How did Jack decide to start pursuing the 100th climb?
We were now familiar enough with the mountain lore and were placing names with the faces of people we had met there. And we met a handful of hikers/climbers who have been on the top of Mount Whitney more than 100 times. Jack set his sights on this as a goal, and we started planning our summer trips around making this happen. Well, Jack has now been on top of Mount Whitney 117 times. He really enjoys pushing himself hard to see how fast he can get to the top. He has even completed six “doubles,” which means starting at the Whitney Portals, and hiking up to the summit and back down again, twice.
But while he enjoys fast ascents and adding up the summits, I enjoy exploring the whole mountain. I have only been to the top 51 times. We usually know when we start if I plan to get to the top, or if I plan to explore a new area and then meet him on the way down. There is enough of my father in me that I want to see what is over this ridge or around that corner!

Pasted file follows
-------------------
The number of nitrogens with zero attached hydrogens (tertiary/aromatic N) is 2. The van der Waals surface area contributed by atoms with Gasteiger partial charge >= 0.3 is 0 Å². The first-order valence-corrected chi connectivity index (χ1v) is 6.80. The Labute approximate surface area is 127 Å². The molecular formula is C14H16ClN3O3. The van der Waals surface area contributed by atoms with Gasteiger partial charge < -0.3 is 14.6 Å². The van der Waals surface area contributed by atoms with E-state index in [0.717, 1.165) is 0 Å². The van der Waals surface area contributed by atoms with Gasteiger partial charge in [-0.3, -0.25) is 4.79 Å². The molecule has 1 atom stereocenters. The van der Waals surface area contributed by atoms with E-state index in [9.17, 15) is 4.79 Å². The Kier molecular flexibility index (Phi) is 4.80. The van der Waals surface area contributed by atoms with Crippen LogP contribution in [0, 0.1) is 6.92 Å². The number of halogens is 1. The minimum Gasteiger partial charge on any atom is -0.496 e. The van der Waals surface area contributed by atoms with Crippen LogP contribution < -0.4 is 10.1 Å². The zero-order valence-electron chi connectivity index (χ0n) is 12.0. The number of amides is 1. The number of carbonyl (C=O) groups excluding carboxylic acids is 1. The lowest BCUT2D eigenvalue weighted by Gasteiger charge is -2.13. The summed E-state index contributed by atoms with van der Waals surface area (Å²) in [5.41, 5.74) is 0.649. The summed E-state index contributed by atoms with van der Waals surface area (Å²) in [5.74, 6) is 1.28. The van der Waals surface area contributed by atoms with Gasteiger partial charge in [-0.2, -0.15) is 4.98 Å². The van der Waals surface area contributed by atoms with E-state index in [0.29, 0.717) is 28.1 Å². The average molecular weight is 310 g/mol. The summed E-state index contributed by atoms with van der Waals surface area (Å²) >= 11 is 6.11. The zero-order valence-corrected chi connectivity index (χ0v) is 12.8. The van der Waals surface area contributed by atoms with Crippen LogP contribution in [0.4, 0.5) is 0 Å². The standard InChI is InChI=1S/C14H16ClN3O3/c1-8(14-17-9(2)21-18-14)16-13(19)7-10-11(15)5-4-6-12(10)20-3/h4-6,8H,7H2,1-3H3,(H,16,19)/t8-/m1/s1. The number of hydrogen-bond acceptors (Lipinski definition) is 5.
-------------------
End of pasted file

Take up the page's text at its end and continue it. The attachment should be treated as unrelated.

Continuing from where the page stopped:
How did you come to decision to take on Mount Kilimanjaro?
I love the Sierras, and I love Mount Whitney. I am happy to be there anytime, but I also need to see something new each year. Kilimanjaro was my something new for this year. Jack did not go to Africa with me; he likes his mountain. He went to Lone Pine and hiked up Whitney every other day for two weeks, and my sister went to Africa with me, along with a few other friends. First we went to Zanzibar, the spice island, then to Kilimanjaro, and then on safari. She stayed in Moshi while I climbed Kilimanjaro. It was an amazing trip! But I still love the Sierras! Jack’s fastest time to the top of Mount Whitney is 3.5 hours, which is two hours faster than I have ever climbed it. So when we decide we are hiking together and I am going to summit, my “job” is to set the pace. If I hiked at Jack’s Whitney pace, I would not make it to the top. So, I lead and he follows, playing photographer and taking pictures. When we cross fellow hikers I say a quick “Hi” and keep hiking, while he stops and talks with them. He can easily catch up to me. We summit together and hike together all the way down.